Sengokuhara - The Hakone Loop

The Hakone Loop or Hakone Round Course is a way of seeing the Hakone region via the use of a Free Pass (like a day ticket) that covers the five different methods of transport needed to see all the main attractions of the area. We had the idea that this would be our way of seeing a more 'wild' version of Japan compared to the major cities of Tokyo, Kyoto and Osaka that we'd seen. From our ryokan in Hakone town, we could walk to Hakone-Yumoto station with no trouble. 

During our entire Japan trip this was the only time that we got up at a 'normal' time. Partly because our breakfast was served in our room so we couldn't bring ourselves to ask them to prepare it for our usual breakfast hours, and also because certain parts of the loop didn't operate before given time.

So we spent the day in queues with everyone else, waiting to go from train to tram to cable-car to pirate ship (yes, you read that right) and finally the bus. We saw Mount Fuji a million times and that was pretty special, and the landscape around us was beautiful, but all the noise and the pushing and shoving from other less spatially-aware tourists really grated on us. 

Sengokuhara on the Hakone Loop - Haarkon in Japan.
Sengokuhara on the Hakone Loop - Haarkon in Japan.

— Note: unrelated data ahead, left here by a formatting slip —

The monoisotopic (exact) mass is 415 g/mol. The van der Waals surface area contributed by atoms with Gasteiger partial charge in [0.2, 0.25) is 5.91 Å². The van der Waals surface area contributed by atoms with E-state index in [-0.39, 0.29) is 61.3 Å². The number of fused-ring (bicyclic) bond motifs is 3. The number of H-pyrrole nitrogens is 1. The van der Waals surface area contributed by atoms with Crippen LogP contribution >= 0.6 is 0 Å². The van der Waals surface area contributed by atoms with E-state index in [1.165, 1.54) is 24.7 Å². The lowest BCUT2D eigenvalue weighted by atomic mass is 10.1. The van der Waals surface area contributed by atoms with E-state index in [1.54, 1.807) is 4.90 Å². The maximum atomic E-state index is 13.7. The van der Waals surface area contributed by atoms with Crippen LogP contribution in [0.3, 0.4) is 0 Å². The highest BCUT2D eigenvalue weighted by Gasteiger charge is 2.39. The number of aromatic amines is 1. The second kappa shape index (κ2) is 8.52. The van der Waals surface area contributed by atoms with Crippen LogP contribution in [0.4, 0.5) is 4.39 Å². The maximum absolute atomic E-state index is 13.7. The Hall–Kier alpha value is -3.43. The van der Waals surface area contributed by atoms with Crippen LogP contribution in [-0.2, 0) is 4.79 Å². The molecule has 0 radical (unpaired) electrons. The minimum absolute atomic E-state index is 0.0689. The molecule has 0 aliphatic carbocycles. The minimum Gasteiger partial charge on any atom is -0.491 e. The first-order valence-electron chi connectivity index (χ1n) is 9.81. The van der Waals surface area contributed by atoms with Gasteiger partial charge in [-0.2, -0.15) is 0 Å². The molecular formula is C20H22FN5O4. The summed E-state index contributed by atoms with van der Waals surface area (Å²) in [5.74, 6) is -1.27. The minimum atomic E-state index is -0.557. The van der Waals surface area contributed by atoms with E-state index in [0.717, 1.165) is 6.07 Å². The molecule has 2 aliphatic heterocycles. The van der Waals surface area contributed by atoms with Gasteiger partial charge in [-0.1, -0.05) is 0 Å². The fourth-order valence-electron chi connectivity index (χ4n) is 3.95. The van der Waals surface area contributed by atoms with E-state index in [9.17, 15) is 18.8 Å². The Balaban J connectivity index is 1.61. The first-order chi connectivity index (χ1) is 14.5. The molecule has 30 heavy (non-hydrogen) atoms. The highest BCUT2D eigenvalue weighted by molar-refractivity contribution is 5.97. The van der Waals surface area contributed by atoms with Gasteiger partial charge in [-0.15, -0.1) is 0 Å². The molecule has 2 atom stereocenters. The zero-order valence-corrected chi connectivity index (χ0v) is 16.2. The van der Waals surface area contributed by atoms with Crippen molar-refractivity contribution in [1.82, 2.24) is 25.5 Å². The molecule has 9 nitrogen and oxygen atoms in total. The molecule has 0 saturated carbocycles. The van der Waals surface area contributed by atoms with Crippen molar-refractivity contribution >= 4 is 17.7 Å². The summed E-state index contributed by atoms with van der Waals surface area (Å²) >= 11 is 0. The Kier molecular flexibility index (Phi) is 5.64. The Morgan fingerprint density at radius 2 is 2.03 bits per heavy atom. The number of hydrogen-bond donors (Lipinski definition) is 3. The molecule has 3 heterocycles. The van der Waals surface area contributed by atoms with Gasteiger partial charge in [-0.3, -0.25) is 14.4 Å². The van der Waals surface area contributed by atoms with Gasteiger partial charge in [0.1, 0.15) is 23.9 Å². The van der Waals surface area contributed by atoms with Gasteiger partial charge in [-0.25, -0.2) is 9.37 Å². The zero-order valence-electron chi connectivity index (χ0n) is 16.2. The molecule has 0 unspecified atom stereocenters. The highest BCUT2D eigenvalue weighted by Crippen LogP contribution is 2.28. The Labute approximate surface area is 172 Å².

Sengokuhara on the Hakone Loop - Haarkon in Japan.
Sengokuhara on the Hakone Loop - Haarkon in Japan.
Sengokuhara on the Hakone Loop - Haarkon in Japan.
Sengokuhara on the Hakone Loop - Haarkon in Japan.
Sengokuhara on the Hakone Loop - Haarkon in Japan.
Sengokuhara on the Hakone Loop - Haarkon in Japan.
Sengokuhara on the Hakone Loop - Haarkon in Japan.
Sengokuhara on the Hakone Loop - Haarkon in Japan.
Sengokuhara on the Hakone Loop - Haarkon in Japan.
Sengokuhara on the Hakone Loop - Haarkon in Japan.
Sengokuhara on the Hakone Loop - Haarkon in Japan.
Sengokuhara on the Hakone Loop - Haarkon in Japan.
Sengokuhara on the Hakone Loop - Haarkon in Japan.
Sengokuhara on the Hakone Loop - Haarkon in Japan.
Sengokuhara on the Hakone Loop - Haarkon in Japan.

Salvation came at the end of the day in the form of a field of susuki or (Miscanthus sinensis) called Sengokuhara. The golden grass sits on the side of Mount Hakone and in the closing hours of the day that we visited, seemed to glow and was precisely what we needed. In retrospect (and perhaps in a very poetic sense) we had felt just like that grass, pushed backwards and forwards and bumbled in any-which-way with the crowd. Watching the wind blow over it was mesmeric and I feel lucky to have seen it, even though it is just a field full of grass.